I’ve been contemplating the idea of implementing some home automation for a very long time. The benefits just hadn’t been exciting enough to encourage me to get started. Turning lights on and off didn’t seem all that interesting to me.
A number of small things came together recently that gave me just enough encouragement to start implementing some automation. Every day when I wake up, I make a delicious latte for myself using my Rancilio Silva. It is an excellent machine, but it takes 20 or 30 minutes to get warmed up enough to pull a good shot of espresso.
My home office is upstairs, and my espresso machine is downstairs. I often forget to run downstairs before heading to the office. When I do forget, that means I walk downstairs to a cold espresso machine, and I have to wait at least 20 minutes for my coffee.
Radio Controller Power Outlets
There happened to be a sale on Etekcity RF-controlled power outlets at Amazon one day. I found an article on hackaday.io explaining how to control these AC outlets using an Arduino. I had already been messing around with ESP-01 WiFi dev boards for a while, and I knew how easy it was to load Arduino sketches on them.
I immediately ordered a 3-pack of Etekcity remote-controlled power outlets. Building a little WiFi to 433 MHz RF bridge seemed like a good idea, and the 3-pack of Etekcity outlets was about half the price of a single Belkin WeMo outlet. How could I beat that?
- Etekcity ZAP Power Outlets at Amazon
Reading the RF codes with an Arduino
I found a write-up over at Hackaday.io about controlling these Etekcity power outlets using an Arduino. He is using the RCSwitch Arduino library to communicate with his Etekcity power outlets, and it turns out the RCSwitch library is very simple to use.
RCSwitch ships with an example sketch named
ReceiveDemo_Advanced. All you have to do is wire up an inexpensive RF 433 MHz receiver to your Arduino, and upload this sketch. Then you just start hitting buttons on your Etekcity remote control, and the remote control codes will be printed on the Arduino’s serial port.
I completed this part of the project before any of my ESP8266 boards arrived. I just plugged an RF receiver into on of my Arduino boards, hit all the buttons on my Etekcity remote control, and made a note of the codes.
Transmitting the RF codes with an Arduino
Testing the codes and RF transmitter was even easier than reading the codes from the remote. The RCSwitch library also comes with a sketch named
SendDemo. I just added codes corresponding to my own Etekcity power outlets to the demo.
I wired the RF transmitter to the Arduino and uploaded the sketch, and I plugged my IKEA floor lamp into one of the Etekcity outlets. When the Arduino booted back up, the power outlet began turning on and back off once every couple seconds.
This was pretty exciting for me. That lamp was the biggest real-world device I’ve ever controlled with an Arduino!
- RCSwitch Arduino Library at GitHub
The Node.IT ESP210 is awesome
I started this project with an ESP-12 on a cheap breakout board adapter. The ESP-12 boards work great, and they are ridiculously inexpensive. Unfortunately, they’re a real pain in the neck during development. I hate having to connect four or five wires to my USB FTDI every time I need to upload new code. Those big, cheap breakout boards for the ESP-12 are kind of a nuisance, too. They’re just too wide to be used conveniently with a breadboard!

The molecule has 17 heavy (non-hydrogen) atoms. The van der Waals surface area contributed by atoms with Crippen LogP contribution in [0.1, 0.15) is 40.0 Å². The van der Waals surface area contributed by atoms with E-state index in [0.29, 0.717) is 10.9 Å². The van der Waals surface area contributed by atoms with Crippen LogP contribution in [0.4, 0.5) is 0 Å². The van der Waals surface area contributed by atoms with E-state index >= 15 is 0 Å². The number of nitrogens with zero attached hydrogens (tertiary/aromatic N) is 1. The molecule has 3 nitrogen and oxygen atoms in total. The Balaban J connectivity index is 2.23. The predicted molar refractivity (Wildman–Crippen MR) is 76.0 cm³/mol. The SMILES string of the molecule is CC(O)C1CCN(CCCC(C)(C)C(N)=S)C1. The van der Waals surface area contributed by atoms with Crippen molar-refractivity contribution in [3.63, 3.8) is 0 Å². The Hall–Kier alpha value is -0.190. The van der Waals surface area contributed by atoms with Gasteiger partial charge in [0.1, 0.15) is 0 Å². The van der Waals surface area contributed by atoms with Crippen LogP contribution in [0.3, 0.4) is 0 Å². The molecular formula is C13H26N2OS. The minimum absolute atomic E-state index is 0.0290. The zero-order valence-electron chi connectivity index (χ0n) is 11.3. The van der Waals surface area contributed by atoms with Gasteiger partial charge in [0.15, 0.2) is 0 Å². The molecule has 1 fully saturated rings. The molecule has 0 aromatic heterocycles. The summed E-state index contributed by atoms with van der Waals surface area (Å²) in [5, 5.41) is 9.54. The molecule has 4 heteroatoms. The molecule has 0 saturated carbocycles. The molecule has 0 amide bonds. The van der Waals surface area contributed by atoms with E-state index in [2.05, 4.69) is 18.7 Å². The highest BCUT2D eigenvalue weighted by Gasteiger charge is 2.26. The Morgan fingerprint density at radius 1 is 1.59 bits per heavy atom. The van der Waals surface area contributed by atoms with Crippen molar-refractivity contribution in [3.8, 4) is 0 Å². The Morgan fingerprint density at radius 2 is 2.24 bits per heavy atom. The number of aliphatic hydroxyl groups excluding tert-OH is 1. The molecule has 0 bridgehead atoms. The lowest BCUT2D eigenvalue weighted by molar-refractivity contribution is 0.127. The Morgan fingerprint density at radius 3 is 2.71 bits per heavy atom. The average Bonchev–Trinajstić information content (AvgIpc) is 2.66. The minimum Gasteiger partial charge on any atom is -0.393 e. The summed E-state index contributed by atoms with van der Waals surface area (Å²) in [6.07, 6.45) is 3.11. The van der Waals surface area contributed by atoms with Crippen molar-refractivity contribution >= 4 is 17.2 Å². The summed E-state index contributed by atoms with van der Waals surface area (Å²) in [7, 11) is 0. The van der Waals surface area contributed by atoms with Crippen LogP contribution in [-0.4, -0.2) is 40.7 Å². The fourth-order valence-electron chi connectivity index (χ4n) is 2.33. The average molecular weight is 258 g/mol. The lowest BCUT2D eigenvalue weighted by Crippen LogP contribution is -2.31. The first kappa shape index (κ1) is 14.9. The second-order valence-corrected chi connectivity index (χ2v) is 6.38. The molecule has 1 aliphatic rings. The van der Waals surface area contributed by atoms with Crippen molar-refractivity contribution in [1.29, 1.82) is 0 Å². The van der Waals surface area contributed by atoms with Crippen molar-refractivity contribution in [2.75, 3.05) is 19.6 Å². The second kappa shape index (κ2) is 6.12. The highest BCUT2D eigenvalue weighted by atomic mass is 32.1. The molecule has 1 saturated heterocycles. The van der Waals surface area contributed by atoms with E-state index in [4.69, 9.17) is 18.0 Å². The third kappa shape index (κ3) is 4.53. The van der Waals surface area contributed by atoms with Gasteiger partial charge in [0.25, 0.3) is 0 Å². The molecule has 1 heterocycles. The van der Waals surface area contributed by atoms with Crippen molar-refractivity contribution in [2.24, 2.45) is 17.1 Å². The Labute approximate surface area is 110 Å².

The fine folks at Electronic Sweet Peas were kind enough to send me a couple of preproduction models of their wonderful little ESP210 boards. The ESP210 is an ESP8266-based dev board with an integrated USB to serial chip and a voltage regulator. I don’t know how they did it, but they managed to squeeze those two major upgrades and all the pins of an ESP-12 onto a board nearly as tiny as the ESP-01!
It was a piece of cake to pull the ESP-12 out of my prototype and swap in the ESP210 in its place. I was able to upload the code without making any changes, and it worked perfectly!
The ESP210 isn’t just another ESP8266 development board. It is part of the Node.IT family of tiny, modular add-on boards called “+One” modules that plug into the ESP210 board. There are +One modules that offer things like a real-time clock, additional analog or digital GPIO pins, and even humidity sensors or Micro SD card slots.
How far did this get me?
Pretty far! It was simple enough to control the outlets from the command line using
curl, or with browser bookmarks on my phone. Before long, I had the lamp in my office turning off every time Steam launched a game. I was also able to use Tasker on my Android phone to turn on my espresso machine as soon as I unplugged my phone in the morning.
This was a good start, and it gave me some idea of how useful home automation can be. Unfortunately, controlling multiple switches from multiple computers won’t scale very well.
Controlling the ESP8266 to RF bridge with OpenHAB
I’ve since set up an OpenHAB server that lives on my power-efficient virtual machine server. It is doing a great job of controlling my devices and keeping track of what I’m doing.
Creating OpenHAB rules for my Etekcity power outlets was easy. OpenHAB has a
sendHttpGetRequest function. I just have to call that function with the correct URL whenever a switch is toggled.
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I could easily write several thousands words about the things I’ve done so far using OpenHAB. I’ll leave that for future blog posts.
You can find the code for my ESP8266 RF Bridge at Github!
I uploaded a copy of my ESP8266 Wi-Fi to RF433 bridge repository to GitHub. The README file really needs some attention, but other than that, it should be good to go. Just plug the data pin of your RF433 transmitter into
GPIO 2, then replace the
password variables with the correct values for your network, upload the sketch to an ESP8266, and you should be ready to go!